• Some dog owners are not leashing their dogs in the trailhead area because it is too easy to get on the trail quickly. Consistent direction on the area where the leash requirement applies would help meet safety and resource objectives.
  • Dogs off-leash on the trail typically run ahead of owners and end up off-leash in the trailhead area, posing a safety concern for the public and dogs since the owner is often still on the trail.
  • The lower portion of the Cache Creek drainage is constricted and highly congested with multiple uses, as well as Bar-T5 wagons using the road on summer evenings. Off-leash dogs in the lower portion of Cache Creek have caused conflicts and pose safety hazards.
  • The lower portion of the Cache Creek Road is heavily used by moose and other wildlife year-round, thus extending the leash requirement beyond the trailhead to the end of the boardwalk (roughly 200 yards) Would benefit wildlife and improve safety for dogs.

Nelson Drive Trailhead
Rationale for removing leash requirement at trailhead and adding leash requirement on water tank road

  • Traffic at Nelson Drive Trailhead is light and has not been a major safety issue for off-leash dogs. The majority of use comes from neighborhood residents walking to the trailhead. Thus, the trailhead leash regulation is not as necessary as in other areas.
  • The water tank road directly parallels the winter wildlife closure and dogs have been observed running up the hillside into the closure, chasing and posing a threat to wintering wildlife. The nearby Woods Canyon and Putt-Putt Trails have the leash requirement for this specific reason. Having the leash requirement on the water tank road would be more consistent with the current winter wildlife travel plan and offer more security for wintering wildlife.
  • Seasonal leash requirements would not be applied year-round for the Nelson Drive area since it does not have the same issues as other areas (congestion, traffic, drainage constriction). The leash regulation here would continue to coincide with existing winter wildlife closures applicable December 1 – April 30.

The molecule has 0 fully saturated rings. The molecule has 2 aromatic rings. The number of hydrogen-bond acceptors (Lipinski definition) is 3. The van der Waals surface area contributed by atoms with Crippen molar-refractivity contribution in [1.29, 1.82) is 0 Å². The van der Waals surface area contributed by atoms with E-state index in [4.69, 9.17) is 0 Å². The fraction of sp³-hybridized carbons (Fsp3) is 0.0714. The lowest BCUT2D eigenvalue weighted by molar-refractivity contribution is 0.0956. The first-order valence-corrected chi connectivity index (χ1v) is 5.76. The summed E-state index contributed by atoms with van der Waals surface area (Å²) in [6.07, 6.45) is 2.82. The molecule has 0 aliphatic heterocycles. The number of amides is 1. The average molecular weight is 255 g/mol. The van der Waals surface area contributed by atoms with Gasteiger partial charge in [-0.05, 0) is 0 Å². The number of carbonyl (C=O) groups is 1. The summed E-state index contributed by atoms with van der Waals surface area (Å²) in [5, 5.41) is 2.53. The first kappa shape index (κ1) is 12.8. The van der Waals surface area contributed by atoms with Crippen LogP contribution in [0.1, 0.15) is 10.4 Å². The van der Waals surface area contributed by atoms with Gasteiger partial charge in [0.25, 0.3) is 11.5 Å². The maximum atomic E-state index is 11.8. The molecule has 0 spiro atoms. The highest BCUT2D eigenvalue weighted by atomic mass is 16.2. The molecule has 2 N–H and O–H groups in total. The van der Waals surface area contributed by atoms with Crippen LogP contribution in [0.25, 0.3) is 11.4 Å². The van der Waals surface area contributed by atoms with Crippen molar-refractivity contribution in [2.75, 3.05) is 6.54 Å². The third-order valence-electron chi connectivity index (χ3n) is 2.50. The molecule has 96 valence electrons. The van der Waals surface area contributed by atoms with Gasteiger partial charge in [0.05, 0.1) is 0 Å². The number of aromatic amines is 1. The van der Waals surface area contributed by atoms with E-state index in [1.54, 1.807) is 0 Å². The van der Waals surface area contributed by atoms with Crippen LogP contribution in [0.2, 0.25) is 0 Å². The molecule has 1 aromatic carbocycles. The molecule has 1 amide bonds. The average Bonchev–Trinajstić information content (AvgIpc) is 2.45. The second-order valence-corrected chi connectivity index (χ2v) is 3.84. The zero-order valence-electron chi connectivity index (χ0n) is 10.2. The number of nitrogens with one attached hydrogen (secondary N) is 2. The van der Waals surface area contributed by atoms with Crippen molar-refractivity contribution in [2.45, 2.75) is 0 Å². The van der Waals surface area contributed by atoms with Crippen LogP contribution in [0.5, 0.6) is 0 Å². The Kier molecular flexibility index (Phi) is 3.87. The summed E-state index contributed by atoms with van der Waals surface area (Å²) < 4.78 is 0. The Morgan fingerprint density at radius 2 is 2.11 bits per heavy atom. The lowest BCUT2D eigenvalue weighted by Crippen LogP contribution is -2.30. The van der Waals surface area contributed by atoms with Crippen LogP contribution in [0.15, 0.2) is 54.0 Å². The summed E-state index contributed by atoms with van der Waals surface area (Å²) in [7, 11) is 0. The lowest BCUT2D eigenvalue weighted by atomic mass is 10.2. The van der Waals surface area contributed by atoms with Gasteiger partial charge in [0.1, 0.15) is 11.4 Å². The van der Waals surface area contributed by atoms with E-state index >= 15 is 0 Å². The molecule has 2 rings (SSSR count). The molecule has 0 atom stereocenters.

Teton Pass Summit Trailhead
Rationale for applying the leash requirement year-round

  • This parking area/trailhead is part of a very busy state highway right-of-way which poses a major safety concern for the public and unleashed dogs. Dogs here need to be in control at all times, year-round in order to prevent accidents from occurring.

Rationale for defining leash area as roughly 200 yard around trailhead

  • A consistent defined area is needed to ensure that dogs would be leashed both in and before reaching the parking area/trailhead. 200 yards is consistent with requirements in place on the Caribou-Targhee National Forest which administers the western portion of Teton Pass.

Game Creek Trailhead
Rationale for not proposing any change in leash requirements

  • Game Creek trailhead does not have the same congestion/traffic as the other areas, dog waste disposal has improved, and compliance with current leash regulations has been generally high. The leash regulation here would remain as is and coincide with the winter wildlife closure applicable December 1 – April 30.

Decision to be made

Based on public input and resource specialist analysis, the Forest Supervisor will decide whether or not to amend existing Forest Special Orders regarding dog leash requirements.

Comments received in response to this proposal, including names and addresses of those who comment, will be considered part of the public record and will be available for public inspection. Comments must be submitted in writing (either email or letter) by May 15, 2020.

Email comments can be submitted to: Tim Farris, Trails/Wilderness Supervisor at timothy.farris@usda.gov.

Letters should be sent to:
Dog Leash Proposal
Bridger-Teton National Forest Jackson Ranger District
PO Box 1689
Jackson, WY 83001